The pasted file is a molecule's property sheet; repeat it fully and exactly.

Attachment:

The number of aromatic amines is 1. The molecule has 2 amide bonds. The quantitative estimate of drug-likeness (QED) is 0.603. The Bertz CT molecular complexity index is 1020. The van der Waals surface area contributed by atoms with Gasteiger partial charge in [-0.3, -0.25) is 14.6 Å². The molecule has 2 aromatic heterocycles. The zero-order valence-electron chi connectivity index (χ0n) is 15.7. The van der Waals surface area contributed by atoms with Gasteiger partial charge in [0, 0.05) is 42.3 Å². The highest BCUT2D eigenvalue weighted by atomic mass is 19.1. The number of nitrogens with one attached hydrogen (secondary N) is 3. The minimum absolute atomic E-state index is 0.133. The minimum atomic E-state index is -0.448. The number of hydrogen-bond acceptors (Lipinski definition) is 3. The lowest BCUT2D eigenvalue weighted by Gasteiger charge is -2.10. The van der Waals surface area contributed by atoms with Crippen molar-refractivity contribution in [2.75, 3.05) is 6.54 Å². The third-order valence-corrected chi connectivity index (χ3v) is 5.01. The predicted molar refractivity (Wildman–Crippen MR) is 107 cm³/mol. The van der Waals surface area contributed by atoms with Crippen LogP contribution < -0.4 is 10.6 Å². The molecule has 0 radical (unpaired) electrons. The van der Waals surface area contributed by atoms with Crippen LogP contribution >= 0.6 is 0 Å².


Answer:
The number of aromatic amines is 1. The molecule has 2 amide bonds. The quantitative estimate of drug-likeness (QED) is 0.603. The Bertz CT molecular complexity index is 1020. The van der Waals surface area contributed by atoms with Gasteiger partial charge in [-0.3, -0.25) is 14.6 Å². The molecule has 2 aromatic heterocycles. The zero-order valence-electron chi connectivity index (χ0n) is 15.7. The van der Waals surface area contributed by atoms with Gasteiger partial charge in [0, 0.05) is 42.3 Å². The highest BCUT2D eigenvalue weighted by atomic mass is 19.1. The number of nitrogens with one attached hydrogen (secondary N) is 3. The minimum absolute atomic E-state index is 0.133. The minimum atomic E-state index is -0.448. The number of hydrogen-bond acceptors (Lipinski definition) is 3. The lowest BCUT2D eigenvalue weighted by Gasteiger charge is -2.10. The van der Waals surface area contributed by atoms with Crippen molar-refractivity contribution in [2.75, 3.05) is 6.54 Å². The third-order valence-corrected chi connectivity index (χ3v) is 5.01. The predicted molar refractivity (Wildman–Crippen MR) is 107 cm³/mol. The van der Waals surface area contributed by atoms with Crippen LogP contribution < -0.4 is 10.6 Å². The molecule has 0 radical (unpaired) electrons. The van der Waals surface area contributed by atoms with Crippen LogP contribution >= 0.6 is 0 Å².